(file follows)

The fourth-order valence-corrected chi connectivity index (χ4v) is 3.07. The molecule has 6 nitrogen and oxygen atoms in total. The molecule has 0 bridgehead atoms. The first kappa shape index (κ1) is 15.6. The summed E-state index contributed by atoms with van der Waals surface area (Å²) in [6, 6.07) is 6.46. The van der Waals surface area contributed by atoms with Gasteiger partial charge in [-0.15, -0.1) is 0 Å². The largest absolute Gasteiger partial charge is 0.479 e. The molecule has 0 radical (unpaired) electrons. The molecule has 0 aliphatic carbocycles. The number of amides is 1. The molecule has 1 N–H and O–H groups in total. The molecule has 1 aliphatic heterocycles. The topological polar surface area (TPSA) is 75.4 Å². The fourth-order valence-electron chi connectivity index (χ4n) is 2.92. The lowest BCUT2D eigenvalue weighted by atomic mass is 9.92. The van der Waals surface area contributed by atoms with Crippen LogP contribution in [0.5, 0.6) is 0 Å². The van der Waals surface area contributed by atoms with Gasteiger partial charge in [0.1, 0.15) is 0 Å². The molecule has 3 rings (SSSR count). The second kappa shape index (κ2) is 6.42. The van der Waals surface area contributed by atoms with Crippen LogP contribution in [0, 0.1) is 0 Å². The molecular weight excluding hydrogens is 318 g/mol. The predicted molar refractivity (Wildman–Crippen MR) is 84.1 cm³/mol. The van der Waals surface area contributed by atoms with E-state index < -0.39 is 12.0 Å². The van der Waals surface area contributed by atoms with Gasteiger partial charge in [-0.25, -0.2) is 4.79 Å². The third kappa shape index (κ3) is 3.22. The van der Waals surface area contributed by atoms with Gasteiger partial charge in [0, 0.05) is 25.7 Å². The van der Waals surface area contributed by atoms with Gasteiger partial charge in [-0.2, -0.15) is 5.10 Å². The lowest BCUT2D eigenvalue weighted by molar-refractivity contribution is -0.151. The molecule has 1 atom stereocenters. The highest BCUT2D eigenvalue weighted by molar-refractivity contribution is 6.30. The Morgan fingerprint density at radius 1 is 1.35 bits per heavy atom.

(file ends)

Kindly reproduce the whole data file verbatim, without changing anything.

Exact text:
The fourth-order valence-corrected chi connectivity index (χ4v) is 3.07. The molecule has 6 nitrogen and oxygen atoms in total. The molecule has 0 bridgehead atoms. The first kappa shape index (κ1) is 15.6. The summed E-state index contributed by atoms with van der Waals surface area (Å²) in [6, 6.07) is 6.46. The van der Waals surface area contributed by atoms with Gasteiger partial charge in [-0.15, -0.1) is 0 Å². The largest absolute Gasteiger partial charge is 0.479 e. The molecule has 0 radical (unpaired) electrons. The molecule has 0 aliphatic carbocycles. The number of amides is 1. The molecule has 1 N–H and O–H groups in total. The molecule has 1 aliphatic heterocycles. The topological polar surface area (TPSA) is 75.4 Å². The fourth-order valence-electron chi connectivity index (χ4n) is 2.92. The lowest BCUT2D eigenvalue weighted by atomic mass is 9.92. The van der Waals surface area contributed by atoms with Crippen LogP contribution in [0.5, 0.6) is 0 Å². The van der Waals surface area contributed by atoms with Gasteiger partial charge in [0.1, 0.15) is 0 Å². The molecule has 3 rings (SSSR count). The second kappa shape index (κ2) is 6.42. The van der Waals surface area contributed by atoms with Crippen LogP contribution in [0, 0.1) is 0 Å². The molecular weight excluding hydrogens is 318 g/mol. The predicted molar refractivity (Wildman–Crippen MR) is 84.1 cm³/mol. The van der Waals surface area contributed by atoms with E-state index < -0.39 is 12.0 Å². The van der Waals surface area contributed by atoms with Gasteiger partial charge in [-0.25, -0.2) is 4.79 Å². The third kappa shape index (κ3) is 3.22. The van der Waals surface area contributed by atoms with Gasteiger partial charge in [0, 0.05) is 25.7 Å². The van der Waals surface area contributed by atoms with Gasteiger partial charge in [-0.2, -0.15) is 5.10 Å². The lowest BCUT2D eigenvalue weighted by molar-refractivity contribution is -0.151. The molecule has 1 atom stereocenters. The highest BCUT2D eigenvalue weighted by molar-refractivity contribution is 6.30. The Morgan fingerprint density at radius 1 is 1.35 bits per heavy atom.